Agenda item

Performance Data (to include update from SWFT)


Sharon Shaw informed the group that there were now 819 children in care and central government recently told local authorities that everyone had to increase the number of unaccompanied asylum-seeking young people. Therefore, WCC had to take on an extra 30 unaccompanied asylum seekers, so Warwickshire now has 110. They were coping with this increase by bringing in more staff, especially with the new supported accommodation in Leamington.

Not including the number of asylum-seeking young people, WCC had the lowest number of children in care since November 2021. This was because of the early interventions in place and the wrap around support to get children back home was working well. All the data was on Power BI and it showed there was a drop in young people entering care but there were a few teenagers entering it. One on the reasons for this was children being placed on SGOs (special guardianship order) instead of going into care. Refugee families waiting in hotels was a strain on the health and education services. The number of young males in care in Warwickshire was likely to rise because of the increase of unaccompanied asylum seekers. 26.4% of children in care are in minority ethnic groups, this was also increasing because of the asylum seekers. Most young people in care were aged between 10-15 followed by 17-16 year olds. They were working on short-term placement stability after five teenagers had to keep being moved because they did not have any placements; this was a national issue. Cambian informed WCC that they will be closing a lot of their residential units because they were not financially viable.


In response to Councillor Caroline Philipps, Sharon Shaw said that the unaccompanied asylum seekers were coming from Sudan, Afghanistan, Iran, Iraq and Albania. All of them are placed in hotels because there is no other accommodation available. It was believed that there was an increase from children from Albania because they were being trafficked because they disappear from the hotels they are in.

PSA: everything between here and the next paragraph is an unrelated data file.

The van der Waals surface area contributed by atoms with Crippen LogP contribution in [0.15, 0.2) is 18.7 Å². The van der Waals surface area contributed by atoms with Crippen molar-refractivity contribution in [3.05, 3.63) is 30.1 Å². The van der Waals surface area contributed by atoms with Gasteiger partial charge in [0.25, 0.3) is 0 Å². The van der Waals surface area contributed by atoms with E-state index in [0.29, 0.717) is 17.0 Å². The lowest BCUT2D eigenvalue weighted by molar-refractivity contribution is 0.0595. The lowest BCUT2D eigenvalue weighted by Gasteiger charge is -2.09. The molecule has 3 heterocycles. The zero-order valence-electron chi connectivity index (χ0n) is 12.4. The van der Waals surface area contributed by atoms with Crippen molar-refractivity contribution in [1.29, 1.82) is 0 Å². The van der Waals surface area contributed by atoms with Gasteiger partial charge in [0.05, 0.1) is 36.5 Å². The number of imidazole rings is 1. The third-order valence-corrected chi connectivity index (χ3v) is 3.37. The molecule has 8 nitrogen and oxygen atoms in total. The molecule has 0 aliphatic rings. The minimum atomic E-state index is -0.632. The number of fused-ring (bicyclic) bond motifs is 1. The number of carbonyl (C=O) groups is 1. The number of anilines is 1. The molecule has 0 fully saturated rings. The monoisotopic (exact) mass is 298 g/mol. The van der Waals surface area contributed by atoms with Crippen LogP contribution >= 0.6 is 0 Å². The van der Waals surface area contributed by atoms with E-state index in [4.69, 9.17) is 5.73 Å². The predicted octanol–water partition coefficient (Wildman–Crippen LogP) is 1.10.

Deena Moorey noted that the virtual school was taking in more unaccompanied asylum seekers because finding school places was difficult; some were having to travel out of their borough to go to school. There was a long waiting list for these young people to enrol onto courses that taught English as a second language.    


In response to the Chair, Sharon Shaw said that short-term placements was a problem in Warwickshire because there were a shortage of placements and children would need one as soon as they were put into care. If one young person was being challenging in a placement, then they could be made the leave by the place holder and another child would move in immediately. This was a problem in Warwickshire because they did not have their own children’s homes before, so they were always relying on commissioned services. Some carers struggled to meet the young people’s needs due to criminal exploitation.


Following another question from the Chair, Sharon Shaw said that 30% of Warwickshire’s care leavers were not in education, employment, or training (EET) compared to the 42% national average. She agreed to double check this figure as it did not match the report’s number.

Following a supplementary from Councillor Phillips, Sharon Shaw said that ideally all care leavers should be in EET however, some of them would be disabled, sick or pregnant etc. so it would be more difficult for them to be in EET. They had drop-in groups every week in Birmingham, Coventry, Nuneaton, and South Warwickshire for these young people to support them to get back into EET.


In response to the Chair, Sharon Shaw said that Warwickshire was inline with its regional neighbours in regard to missing episodes of children in care. A missing episode would be counted even if a child was missing for a couple of hours. 19/32 children had multiple missing episodes, they are normally young males who were or had been involved in criminal activity. Others were unaccompanied asylum seekers, but WCC would try and find them if they were paced in Warwickshire. They improved the system that was in place for these, and this reduced the length of periods of time children would go missing for. 

Following a supplementary from Councillor Phillips, Sharon Shaw said that if a child purposely went missing in Warwickshire and then something happened then this would need a case review. All protocols would be followed with CSE and the other teams, but teenagers who wanted to leave a care placement could not be physically restrained to stop them leaving. They would need to be placed somewhere where trust could be built, and they would want to stay. Last choice scenario would be secure placements but there were no available placements in the country.  


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